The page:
Friday, February 26, 2010


Over the last few months I have been writing about Helping Others and encouraging YOU to Make A Difference. Today, I am going to Help YOU! I have been introduced to this website It is such a great site and you can get 1/2 off on EVERYTHING!! We are talking books, tickets, even if you want to ride in a real racecar! Below I have posted how to find your goodies but it is easy as pie (which you could probably get 1/2 off as well). ENJOY!!

Thanks for listening!

Here's how Half Off Depot works, in two easy steps:

1. You go to, select your city, and pick out gift certificates to your favorite businesses. You then purchase these gift certificates from us for half their face value.

2. Once your certificates arrive in the mail, you take each gift certificate to the business that issued it, and use the full value of your gift certificate (twicewhat you paid for it) toward your purchase there.

Seriously, that's all there is to it. Whatever you spent at, you will redeem twofold at the businesses you've selected. And you can expect to be treated as a first-class citizen, because the businesses aren't giving you anything for free — the other half of your gift certificate has already been paid for by our publishing partners. All that makes you is a smart shopper!

Thursday, February 25, 2010

Hospital Volunteer Work

Helping Others at a local hospital is a great opportunity! Not only are you Making A Difference, and gaining personal satisfaction, you are contributing to the community. You can also learn new skills and make new contacts. A few things that hospitals need help with are:

* Support staff in the caring of babies
* Taking photos of newborns
* Working in the gift shop
* Delivering flowers
* Transporting/escorting patients/help with wayfindng
* Visiting and cheering patients
* Assisting and supporting patient families
* Helping at the information desk

Go on to your local hospitals website and find out what they are looking for. There is always rooms for more people to help.

Thanks for listening!

Monday, February 22, 2010

Help Tide Help Others

I saw a commercial today about Tide (the detergent). During the month of February, Tide is taking the money from the sales of their vintage t-shirts and donating to Haiti. Not only are they taking the sales, they are matching all sales up to 250,000!!!

Thursday, February 18, 2010

The United Way is Helping Others and Making A Difference

Not only does the NFL give their time and volunteer with The United Way but you can too!! Read the information below and click on the link to put in your zip code to find out what needs to be done around your area!

Volunteer Motivation and Motivating Volunteers

Earthquake in Haiti. Hurricane Katrina. When human suffering and widespread destruction are highly visible, caring people are motivated to act…to actually go and help or to send or raise money, supplies, and other support for those in need and working on the ground to bring relief.

But what motivates volunteers to serve our communities in equally important waysto tutor a child, to work a shift at the food bank, or to advise a low-income family on their options with Earned Income Tax Credit? Volunteer motivation has been studied* extensively. Many of the top reasons why people volunteer will be familiar to United Ways.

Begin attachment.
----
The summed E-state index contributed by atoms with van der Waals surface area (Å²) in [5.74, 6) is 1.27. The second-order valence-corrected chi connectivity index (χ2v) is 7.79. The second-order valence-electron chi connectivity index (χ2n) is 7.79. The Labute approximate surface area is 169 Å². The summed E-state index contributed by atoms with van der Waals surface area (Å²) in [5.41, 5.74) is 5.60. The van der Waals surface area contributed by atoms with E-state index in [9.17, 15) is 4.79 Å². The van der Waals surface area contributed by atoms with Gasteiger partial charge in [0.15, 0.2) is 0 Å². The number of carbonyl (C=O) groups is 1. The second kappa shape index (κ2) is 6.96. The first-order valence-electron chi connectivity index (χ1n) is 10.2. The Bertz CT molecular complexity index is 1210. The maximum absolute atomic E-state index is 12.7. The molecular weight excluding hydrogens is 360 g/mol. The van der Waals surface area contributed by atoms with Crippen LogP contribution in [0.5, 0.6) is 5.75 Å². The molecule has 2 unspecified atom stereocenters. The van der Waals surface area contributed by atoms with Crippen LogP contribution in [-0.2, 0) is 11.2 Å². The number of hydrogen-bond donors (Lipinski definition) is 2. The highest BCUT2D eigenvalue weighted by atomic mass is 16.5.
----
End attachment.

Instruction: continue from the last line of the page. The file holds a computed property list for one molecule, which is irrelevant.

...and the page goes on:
And three reasons why people continue to volunteer?

· They were ASKED!—A number of studies consistently conclude that a majority of people will volunteerif simply asked. This is consistent throughout the world. The best way to recruit volunteers is to ask themintentionally, deliberately. People want to "help out" if they can and if there are ways for them to be effectively engaged.

· They make a difference—People want to make a difference in the lives of others or in the community. Opportunities with impact are critical.

· They enjoyed the experience—Volunteering provides a variety of personal benefits and satisfaction to the volunteer, in addition to the benefits received by charities and society as a whole. People are more likely to volunteer for a second time if their first experience was satisfying.

Volunteer recognition programs, like United Way Chittenden County's Hometown Hero of the Week and Month are a great way to thank and motivate volunteers in a very public way.

Wondering how to not motivate a volunteer? Josh Pedersen, United Way of Northern Utah, offers these humorous but useful tips in How to Lose a Volunteer in 10 Days:

· Don't ask Failing to ask appropriately is the first step in losing potential volunteers

· Give 'em Sunglasses—Blinding your volunteers to their role in your organization will certainly limit their engagement with your organization

· Be a Terrible Trivian—Giving your volunteers meaningless and trivial tasks will help them find substantial work elsewhere.

Read seven more ways to lose a volunteer, and the sequel!

*Studies include Volunteer Functions Inventory by Clary, et al;, Theory of Needs, McClelland; 3 Categories of Motivation, Fitch; Six Aspects of Adult Motivation, Wlodkowski; Volunteer Motivation Inventory, Esmond & Dunlop.

Volunteering and Haiti

Since the earthquake rocked Haiti, people around the world are asking to volunteer their time. Because of conditions on the ground, United Way is not currently sending volunteers to Haiti.